CENTRIFUGAL-FLOW LVAD INFLOW CANNULA POSITION: PREOPERATIVE INFLUENCES
AND POSTOPERATIVE OUTCOMES
Background: We previously demonstrated better inflow cannula (IFC)
position and reduced pump thrombosis with a centrifugal-flow LVAD
(CF-LVAD) compared to an axial-flow device. We hypothesized that implant
technique and patient anatomy would affect CF-LVAD IFC positioning and
that malposition would impact LV unloading and outcomes. Methods: Pre-
and postoperative computed tomography (CT) scans were reviewed for
patients with six-month follow-up. Malposition was quantified using
angular deviation from an ideal line in two planes. IFC position was
compared between conventional sternotomy (CS) and lateral
thoracotomy-hemisternotomy (LTHS). The influence of LV end-diastolic
dimension (LVEDD), body mass index (BMI), and CT-derived anatomy was
determined. LV unloading was assessed by LVAD flow index (FI) and pre-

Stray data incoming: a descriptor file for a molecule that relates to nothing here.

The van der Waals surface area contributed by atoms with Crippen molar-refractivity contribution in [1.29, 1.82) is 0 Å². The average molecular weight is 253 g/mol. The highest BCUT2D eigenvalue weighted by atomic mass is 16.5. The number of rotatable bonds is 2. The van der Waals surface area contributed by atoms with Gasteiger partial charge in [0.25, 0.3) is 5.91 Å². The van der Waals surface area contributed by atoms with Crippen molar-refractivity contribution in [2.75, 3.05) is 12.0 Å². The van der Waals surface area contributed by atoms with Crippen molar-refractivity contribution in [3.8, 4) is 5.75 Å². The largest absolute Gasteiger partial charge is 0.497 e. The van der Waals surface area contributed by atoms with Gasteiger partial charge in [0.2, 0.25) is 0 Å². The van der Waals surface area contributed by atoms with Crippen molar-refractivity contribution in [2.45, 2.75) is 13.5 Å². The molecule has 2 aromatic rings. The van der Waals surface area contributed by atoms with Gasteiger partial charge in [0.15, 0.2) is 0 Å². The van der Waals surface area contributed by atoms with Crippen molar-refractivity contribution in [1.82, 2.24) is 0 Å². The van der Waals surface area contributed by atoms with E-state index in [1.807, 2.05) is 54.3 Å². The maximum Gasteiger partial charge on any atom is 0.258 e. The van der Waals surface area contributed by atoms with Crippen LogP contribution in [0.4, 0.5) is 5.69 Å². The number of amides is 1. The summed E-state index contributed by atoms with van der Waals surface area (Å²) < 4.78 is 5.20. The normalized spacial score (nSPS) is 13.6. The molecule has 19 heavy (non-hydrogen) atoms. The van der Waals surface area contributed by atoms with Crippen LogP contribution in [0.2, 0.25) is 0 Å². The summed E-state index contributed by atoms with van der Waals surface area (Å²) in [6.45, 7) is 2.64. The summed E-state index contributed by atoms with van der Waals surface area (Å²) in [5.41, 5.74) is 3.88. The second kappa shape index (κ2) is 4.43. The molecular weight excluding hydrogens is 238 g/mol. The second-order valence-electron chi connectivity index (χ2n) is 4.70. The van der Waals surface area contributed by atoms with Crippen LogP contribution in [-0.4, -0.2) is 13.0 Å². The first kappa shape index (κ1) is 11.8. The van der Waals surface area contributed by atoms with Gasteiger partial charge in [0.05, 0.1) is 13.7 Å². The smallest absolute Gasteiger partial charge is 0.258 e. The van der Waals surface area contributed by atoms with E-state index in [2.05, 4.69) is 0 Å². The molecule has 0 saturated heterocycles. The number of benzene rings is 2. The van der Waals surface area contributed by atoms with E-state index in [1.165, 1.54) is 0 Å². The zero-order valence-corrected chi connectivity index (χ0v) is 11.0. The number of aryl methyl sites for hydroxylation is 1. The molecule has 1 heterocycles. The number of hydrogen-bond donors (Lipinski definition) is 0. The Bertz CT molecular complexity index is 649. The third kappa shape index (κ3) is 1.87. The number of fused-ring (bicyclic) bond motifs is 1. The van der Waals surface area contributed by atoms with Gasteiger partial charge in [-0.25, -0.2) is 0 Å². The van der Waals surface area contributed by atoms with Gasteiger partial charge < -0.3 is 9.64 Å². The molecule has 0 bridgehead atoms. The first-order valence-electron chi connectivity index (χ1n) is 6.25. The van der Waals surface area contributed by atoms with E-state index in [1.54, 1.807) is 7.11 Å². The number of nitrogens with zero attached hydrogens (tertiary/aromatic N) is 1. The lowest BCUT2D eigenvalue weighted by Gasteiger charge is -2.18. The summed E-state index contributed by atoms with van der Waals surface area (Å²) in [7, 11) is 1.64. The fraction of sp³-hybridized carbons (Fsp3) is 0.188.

to post-LVAD decrement in mitral regurgitation (MR) and LVEDD. Outcome
measures were pump thrombus or stroke (PT/eCVA); 30-day and total heart
failure-related readmissions (HFRAs); and survival free of surgery for
LVAD dysfunction. Results: One hundred fourteen patients met criteria.
Total malposition magnitude was higher for CS than LTHS (p=0.04).
Midline-LV apex distance predicted lateral-plane malposition (p=0.04),
while apex-LVOT angle predicted both anterior- (p=0.01) and
lateral-plane (p=0.04) malposition. Lateral-plane malposition predicted
decreased LVAD FI at three (p=0.03) and six (p=0.01) months. Total
malposition magnitude predicted increased 30-day HFRAs (p=0.04), while
lateral-plane malposition predicted more overall HFRAs (p=0.01).
Malposition was not associated with PT/eCVA, changes in MR or LVEDD, or
survival free of surgical revision. Conclusions: Patient anatomy and
surgical technique were associated with CF-LVAD IFC malposition. In
turn, malposition was associated with increased readmissions and
decreased LVAD FI.